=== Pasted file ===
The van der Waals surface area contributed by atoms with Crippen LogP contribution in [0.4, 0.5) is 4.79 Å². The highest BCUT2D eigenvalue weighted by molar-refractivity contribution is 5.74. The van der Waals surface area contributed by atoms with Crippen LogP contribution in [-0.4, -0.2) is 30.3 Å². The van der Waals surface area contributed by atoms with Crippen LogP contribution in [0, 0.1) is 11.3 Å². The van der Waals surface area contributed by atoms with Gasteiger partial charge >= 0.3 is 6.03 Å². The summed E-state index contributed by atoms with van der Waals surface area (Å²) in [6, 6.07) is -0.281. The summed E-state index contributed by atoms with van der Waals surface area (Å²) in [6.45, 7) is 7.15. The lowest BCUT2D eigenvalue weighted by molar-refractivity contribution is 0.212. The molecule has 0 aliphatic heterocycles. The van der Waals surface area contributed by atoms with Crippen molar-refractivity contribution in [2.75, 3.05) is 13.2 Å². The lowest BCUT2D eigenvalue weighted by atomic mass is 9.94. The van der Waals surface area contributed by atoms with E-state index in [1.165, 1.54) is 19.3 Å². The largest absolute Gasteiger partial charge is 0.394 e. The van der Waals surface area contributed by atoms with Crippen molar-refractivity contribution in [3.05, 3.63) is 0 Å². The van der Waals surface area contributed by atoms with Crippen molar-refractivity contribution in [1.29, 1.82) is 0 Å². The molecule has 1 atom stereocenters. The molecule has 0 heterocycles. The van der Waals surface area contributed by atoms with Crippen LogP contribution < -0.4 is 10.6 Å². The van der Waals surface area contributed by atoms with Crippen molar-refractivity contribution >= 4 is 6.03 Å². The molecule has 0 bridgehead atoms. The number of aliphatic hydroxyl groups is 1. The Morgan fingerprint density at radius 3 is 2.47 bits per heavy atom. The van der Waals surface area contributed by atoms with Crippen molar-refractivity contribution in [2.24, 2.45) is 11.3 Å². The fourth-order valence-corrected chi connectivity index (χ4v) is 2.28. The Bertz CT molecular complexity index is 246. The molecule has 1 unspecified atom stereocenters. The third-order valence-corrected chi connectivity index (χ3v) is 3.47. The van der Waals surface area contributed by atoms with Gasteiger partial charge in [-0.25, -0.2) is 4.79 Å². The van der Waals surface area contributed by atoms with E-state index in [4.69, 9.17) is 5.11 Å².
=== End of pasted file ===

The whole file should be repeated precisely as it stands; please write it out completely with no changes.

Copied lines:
The van der Waals surface area contributed by atoms with Crippen LogP contribution in [0.4, 0.5) is 4.79 Å². The highest BCUT2D eigenvalue weighted by molar-refractivity contribution is 5.74. The van der Waals surface area contributed by atoms with Crippen LogP contribution in [-0.4, -0.2) is 30.3 Å². The van der Waals surface area contributed by atoms with Crippen LogP contribution in [0, 0.1) is 11.3 Å². The van der Waals surface area contributed by atoms with Gasteiger partial charge >= 0.3 is 6.03 Å². The summed E-state index contributed by atoms with van der Waals surface area (Å²) in [6, 6.07) is -0.281. The summed E-state index contributed by atoms with van der Waals surface area (Å²) in [6.45, 7) is 7.15. The lowest BCUT2D eigenvalue weighted by molar-refractivity contribution is 0.212. The molecule has 0 aliphatic heterocycles. The van der Waals surface area contributed by atoms with Crippen molar-refractivity contribution in [2.75, 3.05) is 13.2 Å². The lowest BCUT2D eigenvalue weighted by atomic mass is 9.94. The van der Waals surface area contributed by atoms with E-state index in [1.165, 1.54) is 19.3 Å². The largest absolute Gasteiger partial charge is 0.394 e. The van der Waals surface area contributed by atoms with Crippen molar-refractivity contribution in [3.05, 3.63) is 0 Å². The van der Waals surface area contributed by atoms with Crippen molar-refractivity contribution in [1.29, 1.82) is 0 Å². The molecule has 1 atom stereocenters. The molecule has 0 heterocycles. The van der Waals surface area contributed by atoms with Crippen LogP contribution < -0.4 is 10.6 Å². The van der Waals surface area contributed by atoms with Crippen molar-refractivity contribution >= 4 is 6.03 Å². The molecule has 0 bridgehead atoms. The number of aliphatic hydroxyl groups is 1. The Morgan fingerprint density at radius 3 is 2.47 bits per heavy atom. The van der Waals surface area contributed by atoms with Crippen molar-refractivity contribution in [2.24, 2.45) is 11.3 Å². The fourth-order valence-corrected chi connectivity index (χ4v) is 2.28. The Bertz CT molecular complexity index is 246. The molecule has 1 unspecified atom stereocenters. The third-order valence-corrected chi connectivity index (χ3v) is 3.47. The van der Waals surface area contributed by atoms with Gasteiger partial charge in [-0.25, -0.2) is 4.79 Å². The van der Waals surface area contributed by atoms with E-state index in [4.69, 9.17) is 5.11 Å².